Indonesia’s forest and peatland fires have flared up again this season, sending smoke and haze from the island of Sumatra north across the Malacca Strait to Malaysia. The fires are now an annual consequence of the mismanagement of Indonesia’s forests. With the removal of a single word from the country’s constitution, however, that may change for the better.
On May 16, Indonesia’s Constitutional Court deleted the word “state” from this clause: “Customary forests are state forests located in the areas of custom-based communities.” That one adjustment denied the government ownership of forests on the lands of the nation’s indigenous people. By returning the forests to their traditional stewards, the court’s ruling could come close to turning off Indonesia’s greenhouse-gas spigot. Yet more work is needed.
In practice, the change means the central and local governments will no longer be able to grant leases to logging, plantation and mining companies in forests of indigenous people. The consequences of government control are visible from satellite photos showing enormous loss of forests and peatlands, as well as the fires that have resulted. Today, the World Bank ranks Indonesia as the world’s third-largest emitter of greenhouse gases.
This pattern of development has brought little benefit to the tens of millions of indigenous people, whose customary forests account for 30 percent of Indonesia’s total, according to AMAN, the National People’s Indigenous Organization. These communities have lost access to these lands, and fights over them have added to religious and ethnic conflicts over the last 40 years. Those who challenged the forest giveaways were imprisoned or even killed.
That was a tragedy. There is strong evidence from the Amazon and elsewhere that indigenous communities are the best stewards of the forests and prioritize keeping their lands intact even as they strive for economic improvement. Countries with increasing areas of forests, such as Chile, China, India, South Korea and Vietnam, have embraced land reforms and other policy changes that include the return of forest ownership to indigenous people.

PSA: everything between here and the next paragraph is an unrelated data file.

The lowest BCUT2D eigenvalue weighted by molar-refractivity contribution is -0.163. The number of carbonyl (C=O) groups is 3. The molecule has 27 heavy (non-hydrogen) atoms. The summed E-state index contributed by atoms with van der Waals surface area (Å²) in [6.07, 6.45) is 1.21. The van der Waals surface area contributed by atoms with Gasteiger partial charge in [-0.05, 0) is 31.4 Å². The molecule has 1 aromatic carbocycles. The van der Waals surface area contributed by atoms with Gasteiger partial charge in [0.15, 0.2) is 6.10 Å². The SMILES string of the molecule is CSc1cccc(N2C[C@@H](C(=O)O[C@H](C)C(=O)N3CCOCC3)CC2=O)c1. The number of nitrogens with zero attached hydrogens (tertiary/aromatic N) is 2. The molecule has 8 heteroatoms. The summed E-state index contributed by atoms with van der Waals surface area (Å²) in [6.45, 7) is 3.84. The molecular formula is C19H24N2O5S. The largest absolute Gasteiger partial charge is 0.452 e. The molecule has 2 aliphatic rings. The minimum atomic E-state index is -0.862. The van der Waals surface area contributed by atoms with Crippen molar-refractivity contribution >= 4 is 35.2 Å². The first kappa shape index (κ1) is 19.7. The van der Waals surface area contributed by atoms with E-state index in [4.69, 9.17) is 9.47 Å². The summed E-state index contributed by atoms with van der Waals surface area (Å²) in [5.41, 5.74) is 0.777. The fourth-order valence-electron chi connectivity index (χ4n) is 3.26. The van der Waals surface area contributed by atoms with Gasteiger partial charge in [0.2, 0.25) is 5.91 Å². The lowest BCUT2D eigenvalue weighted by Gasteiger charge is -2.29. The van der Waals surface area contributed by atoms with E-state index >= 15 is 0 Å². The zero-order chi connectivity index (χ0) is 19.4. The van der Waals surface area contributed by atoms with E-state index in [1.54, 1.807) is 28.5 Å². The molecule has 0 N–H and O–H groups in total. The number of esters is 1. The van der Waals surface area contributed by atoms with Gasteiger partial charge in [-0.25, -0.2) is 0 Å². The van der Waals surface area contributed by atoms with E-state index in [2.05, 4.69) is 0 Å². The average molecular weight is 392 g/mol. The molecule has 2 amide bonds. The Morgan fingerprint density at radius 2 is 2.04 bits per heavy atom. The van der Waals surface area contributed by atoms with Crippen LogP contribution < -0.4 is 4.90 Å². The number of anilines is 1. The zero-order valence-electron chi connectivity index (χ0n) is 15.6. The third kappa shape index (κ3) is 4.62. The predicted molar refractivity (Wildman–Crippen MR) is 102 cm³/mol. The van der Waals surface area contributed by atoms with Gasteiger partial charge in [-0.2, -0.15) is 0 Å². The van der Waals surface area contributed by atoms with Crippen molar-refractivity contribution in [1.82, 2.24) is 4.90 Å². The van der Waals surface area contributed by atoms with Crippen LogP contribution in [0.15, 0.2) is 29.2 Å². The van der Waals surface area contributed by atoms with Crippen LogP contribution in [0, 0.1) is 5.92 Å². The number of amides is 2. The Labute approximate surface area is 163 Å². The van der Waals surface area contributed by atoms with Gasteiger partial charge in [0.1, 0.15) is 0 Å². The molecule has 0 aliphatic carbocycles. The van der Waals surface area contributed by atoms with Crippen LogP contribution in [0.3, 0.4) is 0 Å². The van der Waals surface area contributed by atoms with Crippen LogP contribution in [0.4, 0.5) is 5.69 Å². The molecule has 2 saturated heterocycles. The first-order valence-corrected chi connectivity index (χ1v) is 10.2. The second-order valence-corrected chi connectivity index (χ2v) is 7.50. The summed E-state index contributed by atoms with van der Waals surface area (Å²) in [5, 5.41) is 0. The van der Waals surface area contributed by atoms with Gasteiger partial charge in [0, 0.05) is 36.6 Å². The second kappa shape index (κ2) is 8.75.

The court’s ruling in Indonesia is a good first step. But it doesn’t deal with the legacy of the government’s control over the forests. Indonesia must now formally recognize its indigenous communities’ rights through legislation and by resolving the claims of current licensees who, in some cases, have overlapping permits granting them access to forests now owned by communities, and those still owned by the state.
The government also has to map the country’s forests and grant new ownership rights. Mapping the forests is no small task in a country so large, geographically dispersed and institutionally complex. However, 12 Indonesian ministries and institutions agreed in March to work together to delineate forest areas and identify third-party rights, a promising development.
To further advance the government’s efforts, Indonesia’s Geospatial Information Agency should introduce a standard for mapping and registration. Other institutions should be granted additional capacity to address the claims of current licensees and protect the interests of customary communities.
In the past, the allocation of forest licenses was linked to the interests of local and national politicians, and many people doubted that the Indonesian authorities would ever support the changes they are now considering. The Indonesian government is showing that pressure from commercial interests can be resisted and that the broader public interest can hold sway.
As the smoke begins to clear from this year’s fires, the spotlight now turns to the indigenous communities. Can they succeed in managing what is left of their forests, once they finally regain their rights? For Indonesia, and the global climate, too much is at risk to let the opportunity pass by.
(John Hudson is chairman of the board of the Rights and Resources Initiative, an international organization that supports tenure, policy and market reforms for local and indigenous communities.)
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